Haven were an indie/alternative rock band of the late 1990s and early 2000s. Formed in Cornwall, the group was discovered by the Smiths’ first manager, Joe Moss, whilst he was on holiday there. Moss encouraged Haven, which consisted of Gary Briggs (vocals, guitar); Nat Wason (guitar); Iwan Gronow (bass) and Tom Lewis (drums, replaced 2000 by Jack Mitchell), to move in 1999 to Manchester, where he acted as both their manager and mentor. Haven signed to Radiate, a fledgling offshoot label of Virgin Records. Their debut album, ‘Between the Scenes’, which was produced by the Smiths’ Johnny Marr, came out in 2002, and, reaching no. 26 in the UK Album Charts, sold nearly 100,000 copies. They also had Top 30 hits in the same year with the singles, ‘Say Something’ and ‘Till the End’. Although Haven toured both America and Japan, with ‘Between the Senses’, this early success, however, was not to last. Their second album, ‘All for a Reason’ (2004), which was produced by Dave Eringa who had worked with Idlewild and Ash, with additional production from Marr, was hampered by a series of studio problems and, although it had several first-rate songs, was not as well-received as the first. Virgin closed down Radiate in 2005 as the record industry started to fall into recession, and Haven failed to find another record label. While a third self-produced album was recorded, it was never released. Its members, despite attempting to get back together on several occasions, also began to drift apart as they became involved with other projects, Gary Briggs and Nat Wason with Strays, and Iwan Gronow and Jack Mitchell with the Mutineers. The story of the band which nearly but through bad fortune didn’t quite make it is not an uncommon one, and has been described by other authors in other books about other bands many times before. Mary O’Meara in her masterly 2012 biography, ‘Between the Lines: A History of Haven’, however, gives it a fresh slant and approach. Mary, wanting a change of location, moved from her native South London to Manchester in late 2002, shortly after folding her long-term Manic Street Preachers’ fanzine ‘Terrible Beauty’, and began both a record label Urban Foxx and also an accompanying publication ‘Urban Scrawl’. She found herself living in the South Manchester suburb of Heaton Moor where, although she had already interviewed Haven for ‘Urban Scrawl’, she was to discover by bizarre chance that she had moved into the house next door to them. Both Mary and the members of Haven became friends, regularly congregating at the nearby Blue Cat Café, a bar and small venue, where Mary would put on several launch nights for Urban Scrawl releases and also at one point work as a promoter, and the band, which had played their first Manchester gig there, would continue also to perform. Mary, who is also a contributor to Pennyblackmusic, started working on ‘Between the Lines’ in 2005. The book, partially autobiographical, is as much a reflection on friendship, her own with the group and its members’ relationship with each other, as it is about the rise and slow decline of a rock band. Pennyblackmusic spoke to Mary about ‘Between the Lines: A History of Haven’. PB: There seems to have been a real sense of synchronicity to this book. You knew that Haven were going to be important to you before you had even heard a note. ‘Between the Lines’ opens with you buying their first single, ‘Beautiful Thing’, in Oxford Street on chance after reading about them in the ‘NME’, and then, before you went home to play it, meeting your friends in a pub and telling them that you thought this could be a really special band. MO: It did feel that way (Laughs). I am quite prone to premonitions. I often get a sense of something before it happens. Everything about them seemed to be sending out the signal or the message of “Take note”. A lot of it coincided with me leaving London and moving to Manchester. They had also left Cornwall a couple of years before that to live in Manchester. Our lives ran parallel with each other for a long while. PB: You worked at the Blue Cat Café in Heaton Moor where Haven played several gigs. You also ended up living next door to them as well at one point. MO: Yeah. That was so bizarre. I couldn’t have planned that one (Laughs), and at the time I was slightly embarrassed. They probably thought that I was following them around, but it was entirely coincidental. Even when I moved a second time, I still found myself living around the corner from Nat, who I didn’t know had just moved there as well. (Laughs). Things like that kept happening. I don’t know if I really believe in destiny or not, but there did seem to be an element of destiny in writing this book and meeting the band. PB: What was the appeal to you of their music? Why did you like them so much? MO: It was the emotional impact of their music first of all. Their songs are just very anthemic, but they are also very subtle. Their music just sent shivers down my spine from the first time that I heard it. I was also a very big fan of Johnny Marr beforehand, and obviously he was involved. While he didn’t play on the records, he did produce them and his influence crept in, although they were totally their own thing as well. It may have been their Cornish background, but there was something slightly ethereal and mysterious about them as well. It was all of those things together really. I just liked everything about them. PB: You were in a unique situation when you wrote this book as you had become friends with them. A lot of biographers are more detached from their subject matter. It is one of the really good things about the book. Did you see it as a constriction as well? MO: Yes, it had a positive and a not so good side to it. I felt quite protective of them because they are good friends. I wanted to be objective and I hope I have been, but there were certain things where I felt, “I can’t write about that.” Some people have said to me that I should have revealed even more, but I actually think that it is a very revealing book. Some of it though is “between the lines.” When you are close to people, you do really think extra-carefully about how you want them to be portrayed. Even though I utterly wanted them to be portrayed truthfully – and they think that they have been – there were bits that I struggled with, in which I was thinking, “I don’t know how much to say and not to say.” I was never going to write one of those tell all books though. That is not who I am. I think you need to keep some privacy. PB: The bulk of the book was apparently written by 2008, yet you took another four years to publish that. Were you hanging on to see what happened and if they would finally get back together? MO: Yes, partly. I didn’t want it to end on a downer (Laughs). Strays, the second band that Gary and Nat formed, were absolutely amazing. They eventually fizzled out too, but at the time in 2008 they were starting to do well and I didn’t know if they were going to be something really big. As much as anything, I suppose I was hanging on to see what happened and to try to give it a positive ending. PB: And you did as the book concludes in April 2011 with Haven reuniting briefly for a one-off gig at the Blue Cat Café to celebrate Jack’s thirtieth birthday. MO: That’s right. Yeah. It’s a nice little ending. PB: How did the band react to it when they finally saw ‘Between the Lines’ and read it? What did they think of it? MO: They were all complimentary, but I think, however, that some of them found it difficult to read because it is so personal, which is understandable. I don’t think that it is ever easy to read about yourself in such a personal way. They all appreciated it, but I can’t imagine any of them wanting to sit down and read it a second time (Laughs). I know that they all found it really emotional. They all said that, but I am pleased with the comments that I got. I don’t think anyone was hugely upset by it, which was always a risk (Laughs). PB: At what point do you think that it went irretrievably wrong for them? MO: It’s very hard to say, isn’t it? In hindsight you can say it was this or that, but sometimes there is not just one reason. There was a lot of bad timing with the second album certainly. There was this hiatus when they were hanging in the air for so long. For a long time they were trying to do something with that third album , which was recorded but never released, and for a long time that could have happened, but they had become fragmented themselves, with each other to some extent as well and they were all doing different things, so they weren’t pulling together. If they had really pulled together, perhaps it would have gone the other way. PB: They were about five years too early for things like PledgeMusic and Kickstarter, weren’t they? MO: Yeah, that’s right, which would have been an option if that had been around. PB: Why do you think that you never went down the independent route? At one point they were talking with your label Urban Foxx about doing something. MO: Yes, that was talked about a lot, and they did have some offers as well. There were a few labels – I think Sanctuary was one of them - that were interested, but it didn’t come to anything. I don’t know why that happened, whether they disagreed between themselves or whether they didn’t know who to go with. They didn’t have strong management at that point, and I think that was a factor. PB: When ‘Between the Lines’ came out in 2012, did anyone get in touch then offering them a comeback gig? MO: There was this guy, who does a club night, This Feeling, in London. He got in touch with me, asking if they would be interested in doing some kind of return gig around the publication of the book, and we did talk about that and again they were going to half do it (Laughs) and in the end they didn’t. They are very all or nothing. I suppose they thought, “We can’t get together and do one gig. We are either getting back together or we’re not.” Even now I hear the odd rumour that something like that might happen. I don’t think that it has entirely run out of steam. PB: The book stops in 2011. What’s happened in the three years since then to its members? MO: Jack is playing drums and Iwan the bass in Johnny Marr’s group. Nat is in Ben Howard’s band. Gary has been quietly working on his own material, and we may see something from him eventually. PB: Who are your publishers, Troubadour, who published ‘Between the Lines’? MO: They are a self-publishing company. I am really glad that I did it that way. I was going to try to send it around people, but I just wanted to get it out in the end. It does give you lots of control when you self-publish. I could have the typeface I wanted, for example. Troubadour didn’t want me to have the typeface that I used, but I really liked it. You just have all kind of freedoms when you self-publish. It wasn’t particularly expensive to do really, so when I do my next book I will possibly be using them again because they are very easy to work with. PB: You are now working on your first novel, aren’t you? MO: Yes, it is called ‘A Certain Kind of Light’. I'd love the song ‘To Love Somebody’, which was recorded originally by the Bee Gees and since has been covered by Jimmy Somerville, to be on the soundtrack if it ever becomes a screenplay! Its title comes from its opening lines, "There's a light/A certain kind of light.” It is an unconventional love story, but in what way it is unconventional I would rather keep as a surprise for now. PB: On top of that you are starting up again your Manic Street Preachers’ fanzine, ‘Terrible Beauty’, as well. MO: Yes, I began it originally in 1995 when I was in my final year at university. It was around the time that Richey Edwards had gone missing, and I was really affected by that. It seemed like it was a really positive thing to do because there was a really strong fan community and it helped to pull people together. I never expected it to go on as long as it did, but it went on for seven years. This was before the days of email, and it became a hugely time-consuming thing. People would be writing to me ten page letters, and I had to fold it at some point because, much as I loved it, it really did take over my life and I just couldn’t carry it on. PB: So, why have you decide to start it up again? MO: I think that the Manics have been totally back on form with the latest couple of records, ‘Rewind the Film’, and ‘Futurology’. It is not that I didn’t like the stuff in between, but it didn’t excite me as much as this new material. I just felt that I wanted to do something to reconnect with what I had done before. I am not really necessarily intending on carrying it on, maybe for one or two issues, three issues at the most, depending how things go. I just wanted to dip back into that world for a little while and then maybe get out again (Laughs). There are so many other things that I want to do as well. PB: Thank you. Both ‘A Certain Kind of Light’ and ‘Terrible Beauty’ will come out next year.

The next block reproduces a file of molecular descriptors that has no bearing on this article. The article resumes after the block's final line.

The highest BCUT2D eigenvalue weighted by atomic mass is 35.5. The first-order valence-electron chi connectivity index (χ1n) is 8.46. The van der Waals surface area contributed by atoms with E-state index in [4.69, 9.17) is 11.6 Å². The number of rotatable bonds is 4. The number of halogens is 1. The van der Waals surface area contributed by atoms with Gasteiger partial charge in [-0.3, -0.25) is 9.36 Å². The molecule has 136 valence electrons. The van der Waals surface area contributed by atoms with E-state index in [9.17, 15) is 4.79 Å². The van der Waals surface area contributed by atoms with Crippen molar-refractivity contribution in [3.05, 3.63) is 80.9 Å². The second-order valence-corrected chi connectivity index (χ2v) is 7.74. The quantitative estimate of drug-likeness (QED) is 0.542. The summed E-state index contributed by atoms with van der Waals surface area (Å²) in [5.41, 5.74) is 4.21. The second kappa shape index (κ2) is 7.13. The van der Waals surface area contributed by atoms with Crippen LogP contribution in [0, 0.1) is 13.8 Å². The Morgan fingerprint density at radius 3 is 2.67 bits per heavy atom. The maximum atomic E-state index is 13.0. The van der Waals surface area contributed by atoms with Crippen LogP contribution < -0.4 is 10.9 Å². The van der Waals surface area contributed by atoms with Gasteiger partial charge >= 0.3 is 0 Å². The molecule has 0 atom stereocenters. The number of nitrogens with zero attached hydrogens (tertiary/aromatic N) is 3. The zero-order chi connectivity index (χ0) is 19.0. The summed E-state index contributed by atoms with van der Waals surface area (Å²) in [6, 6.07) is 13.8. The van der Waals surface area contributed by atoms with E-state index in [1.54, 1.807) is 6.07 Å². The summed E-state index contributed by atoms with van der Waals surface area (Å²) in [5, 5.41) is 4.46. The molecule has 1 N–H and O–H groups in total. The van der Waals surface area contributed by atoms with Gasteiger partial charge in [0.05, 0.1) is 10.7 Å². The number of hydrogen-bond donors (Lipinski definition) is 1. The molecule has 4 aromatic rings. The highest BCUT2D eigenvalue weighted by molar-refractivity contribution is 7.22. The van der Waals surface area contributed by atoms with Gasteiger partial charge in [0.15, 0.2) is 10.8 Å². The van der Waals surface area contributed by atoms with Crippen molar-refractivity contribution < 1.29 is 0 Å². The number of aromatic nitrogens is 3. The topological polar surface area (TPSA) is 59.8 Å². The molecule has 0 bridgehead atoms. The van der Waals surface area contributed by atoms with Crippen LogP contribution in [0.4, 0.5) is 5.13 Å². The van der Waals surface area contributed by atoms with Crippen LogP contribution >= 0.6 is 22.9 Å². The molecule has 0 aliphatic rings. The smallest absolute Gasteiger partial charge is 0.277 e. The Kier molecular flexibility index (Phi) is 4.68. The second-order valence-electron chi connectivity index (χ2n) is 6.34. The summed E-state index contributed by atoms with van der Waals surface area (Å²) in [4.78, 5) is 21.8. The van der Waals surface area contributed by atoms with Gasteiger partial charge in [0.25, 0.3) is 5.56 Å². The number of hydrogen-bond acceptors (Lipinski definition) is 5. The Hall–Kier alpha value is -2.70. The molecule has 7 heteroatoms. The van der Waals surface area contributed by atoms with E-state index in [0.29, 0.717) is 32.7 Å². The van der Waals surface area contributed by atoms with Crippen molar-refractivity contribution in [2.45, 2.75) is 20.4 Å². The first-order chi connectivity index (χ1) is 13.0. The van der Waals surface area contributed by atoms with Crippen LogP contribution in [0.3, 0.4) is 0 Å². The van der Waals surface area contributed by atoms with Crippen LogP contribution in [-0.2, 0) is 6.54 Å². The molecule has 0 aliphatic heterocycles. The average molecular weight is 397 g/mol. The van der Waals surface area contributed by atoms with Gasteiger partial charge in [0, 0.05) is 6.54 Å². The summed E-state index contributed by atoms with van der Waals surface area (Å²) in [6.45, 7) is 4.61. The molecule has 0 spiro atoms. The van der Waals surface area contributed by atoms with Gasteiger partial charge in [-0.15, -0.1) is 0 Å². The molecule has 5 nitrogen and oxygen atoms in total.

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Mary O'Meara - Interview


Mary O'Meara - Interview



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profiles


1966-2017: An Appreciation (2018)
Mary O'Meara - 1966-2017: An Appreciation
John Clarkson pays tribute to our writer and his friend Mary O'Meara who died in December.
Interview (2017)
A Certain Kind of Light (2017)